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Adele and Maroon 5 song lyrics used for Stalking Awareness Month campaign

The aim is to demonstrate how pop songs 'could be interpreted to normalise unhealthy relationship behaviours'

Jess Denham
Thursday 11 February 2016 16:49 GMT
Adele's 'Hello' contains a lyric about 'calling a thousand times'
Adele's 'Hello' contains a lyric about 'calling a thousand times'

Adele’s comeback single “Hello” might have hit number one around the world, but a US student group is accusing her of “normalising sexual harassment” with its lyrics.

The University of Oklahoma’s Gender and Equality Centre has reportedly been sticking up posters around campus using famous songs to promote Stalking Awareness Month.

“I must have called a thousand times” is the quoted lyric from “Hello” while the line “Baby I’m preying on you tonight, hunt you down, eat you alive” from Maroon 5’s “Animals” is also referenced.

The campaigners have added a message beneath the lyrics reading: “Even great songs can normalise sexual harassment.”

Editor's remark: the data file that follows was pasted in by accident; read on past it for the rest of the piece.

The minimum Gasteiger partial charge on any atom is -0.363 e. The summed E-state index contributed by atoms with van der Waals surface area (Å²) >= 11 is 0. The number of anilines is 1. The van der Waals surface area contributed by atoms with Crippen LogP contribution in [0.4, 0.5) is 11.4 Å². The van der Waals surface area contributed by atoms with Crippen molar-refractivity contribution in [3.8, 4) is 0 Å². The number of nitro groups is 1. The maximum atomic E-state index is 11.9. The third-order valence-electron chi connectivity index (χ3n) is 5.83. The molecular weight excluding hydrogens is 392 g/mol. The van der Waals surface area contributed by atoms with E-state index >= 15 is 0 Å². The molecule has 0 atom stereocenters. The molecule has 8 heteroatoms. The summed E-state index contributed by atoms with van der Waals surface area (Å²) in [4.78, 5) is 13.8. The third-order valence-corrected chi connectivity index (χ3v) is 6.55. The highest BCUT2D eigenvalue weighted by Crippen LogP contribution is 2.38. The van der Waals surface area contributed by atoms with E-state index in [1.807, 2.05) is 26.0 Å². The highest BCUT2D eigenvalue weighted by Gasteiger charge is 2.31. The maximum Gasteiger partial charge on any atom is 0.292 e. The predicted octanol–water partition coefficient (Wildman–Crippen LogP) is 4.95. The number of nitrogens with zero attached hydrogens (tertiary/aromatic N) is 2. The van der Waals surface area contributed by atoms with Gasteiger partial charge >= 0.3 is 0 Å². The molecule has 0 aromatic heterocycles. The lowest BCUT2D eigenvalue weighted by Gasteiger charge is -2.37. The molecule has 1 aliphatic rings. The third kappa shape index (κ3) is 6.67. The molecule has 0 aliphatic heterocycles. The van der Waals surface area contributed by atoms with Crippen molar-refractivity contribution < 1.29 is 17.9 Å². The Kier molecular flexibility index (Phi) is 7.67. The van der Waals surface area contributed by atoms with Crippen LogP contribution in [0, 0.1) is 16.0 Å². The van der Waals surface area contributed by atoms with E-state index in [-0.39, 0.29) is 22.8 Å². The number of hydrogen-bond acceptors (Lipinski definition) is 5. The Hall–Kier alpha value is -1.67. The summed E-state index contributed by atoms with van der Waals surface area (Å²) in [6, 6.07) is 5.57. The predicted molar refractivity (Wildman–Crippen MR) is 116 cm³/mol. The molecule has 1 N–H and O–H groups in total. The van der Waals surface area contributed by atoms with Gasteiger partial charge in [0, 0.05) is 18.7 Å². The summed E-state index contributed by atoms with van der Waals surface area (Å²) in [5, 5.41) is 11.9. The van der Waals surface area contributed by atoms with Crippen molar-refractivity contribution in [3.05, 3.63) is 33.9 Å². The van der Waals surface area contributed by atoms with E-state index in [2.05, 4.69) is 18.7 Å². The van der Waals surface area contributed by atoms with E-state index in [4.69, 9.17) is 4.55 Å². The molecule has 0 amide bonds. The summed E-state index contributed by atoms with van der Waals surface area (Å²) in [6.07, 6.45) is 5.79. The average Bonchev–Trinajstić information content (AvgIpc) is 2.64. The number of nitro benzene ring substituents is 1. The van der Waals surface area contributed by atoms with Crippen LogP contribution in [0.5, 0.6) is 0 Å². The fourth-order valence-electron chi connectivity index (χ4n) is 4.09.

Kathy Moxley, director of the Gender and Equality Centre, told Fox News that the posters are using “popular songs that students listen to, attract students’ attention and to bring awareness to subtle messages in popular song lyrics”.

The examples were chosen to “demonstrate how aspects of popular media could be interpreted to normalise unhealthy relationship behaviours”, with Moxley hoping that the campaign will “begin a much needed conversation about harassment on college campuses”.

She added that the posters were not intended to attack the songs or singers, but to raise awareness.

Representatives for Adele and Maroon 5 did not immediately respond to our requests for comment.

It is not just songs that have been used to highlight the potentially dangerous ‘stalker myth’. A recent study found that watching romcoms such as Love Actually that present stalkerish behaviour in a misleading positive light can make women more likely to tolerate it in real life.

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